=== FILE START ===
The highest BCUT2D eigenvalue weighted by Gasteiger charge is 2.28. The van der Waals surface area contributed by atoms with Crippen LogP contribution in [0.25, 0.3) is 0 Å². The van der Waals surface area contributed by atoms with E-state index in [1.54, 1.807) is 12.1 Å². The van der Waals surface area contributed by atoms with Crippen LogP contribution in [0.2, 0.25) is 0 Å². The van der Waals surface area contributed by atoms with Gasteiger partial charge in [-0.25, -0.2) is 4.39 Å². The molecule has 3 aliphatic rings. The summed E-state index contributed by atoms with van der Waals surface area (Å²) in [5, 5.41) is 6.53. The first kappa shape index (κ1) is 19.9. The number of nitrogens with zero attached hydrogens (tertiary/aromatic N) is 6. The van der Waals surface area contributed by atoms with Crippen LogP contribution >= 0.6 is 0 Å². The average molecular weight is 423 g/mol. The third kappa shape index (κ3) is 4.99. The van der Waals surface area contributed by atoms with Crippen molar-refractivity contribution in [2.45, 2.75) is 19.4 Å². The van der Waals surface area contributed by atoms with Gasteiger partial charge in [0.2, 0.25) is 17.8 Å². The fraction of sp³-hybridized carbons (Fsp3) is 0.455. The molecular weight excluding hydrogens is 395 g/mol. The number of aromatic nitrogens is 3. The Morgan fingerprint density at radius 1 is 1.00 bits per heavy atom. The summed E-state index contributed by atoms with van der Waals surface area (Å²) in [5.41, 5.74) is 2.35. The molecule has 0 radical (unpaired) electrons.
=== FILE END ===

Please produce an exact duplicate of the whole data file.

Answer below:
The highest BCUT2D eigenvalue weighted by Gasteiger charge is 2.28. The van der Waals surface area contributed by atoms with Crippen LogP contribution in [0.25, 0.3) is 0 Å². The van der Waals surface area contributed by atoms with E-state index in [1.54, 1.807) is 12.1 Å². The van der Waals surface area contributed by atoms with Crippen LogP contribution in [0.2, 0.25) is 0 Å². The van der Waals surface area contributed by atoms with Gasteiger partial charge in [-0.25, -0.2) is 4.39 Å². The molecule has 3 aliphatic rings. The summed E-state index contributed by atoms with van der Waals surface area (Å²) in [5, 5.41) is 6.53. The first kappa shape index (κ1) is 19.9. The number of nitrogens with zero attached hydrogens (tertiary/aromatic N) is 6. The van der Waals surface area contributed by atoms with Crippen LogP contribution >= 0.6 is 0 Å². The average molecular weight is 423 g/mol. The third kappa shape index (κ3) is 4.99. The van der Waals surface area contributed by atoms with Crippen molar-refractivity contribution in [2.45, 2.75) is 19.4 Å². The van der Waals surface area contributed by atoms with Gasteiger partial charge in [0.2, 0.25) is 17.8 Å². The fraction of sp³-hybridized carbons (Fsp3) is 0.455. The molecular weight excluding hydrogens is 395 g/mol. The number of aromatic nitrogens is 3. The Morgan fingerprint density at radius 1 is 1.00 bits per heavy atom. The summed E-state index contributed by atoms with van der Waals surface area (Å²) in [5.41, 5.74) is 2.35. The molecule has 0 radical (unpaired) electrons.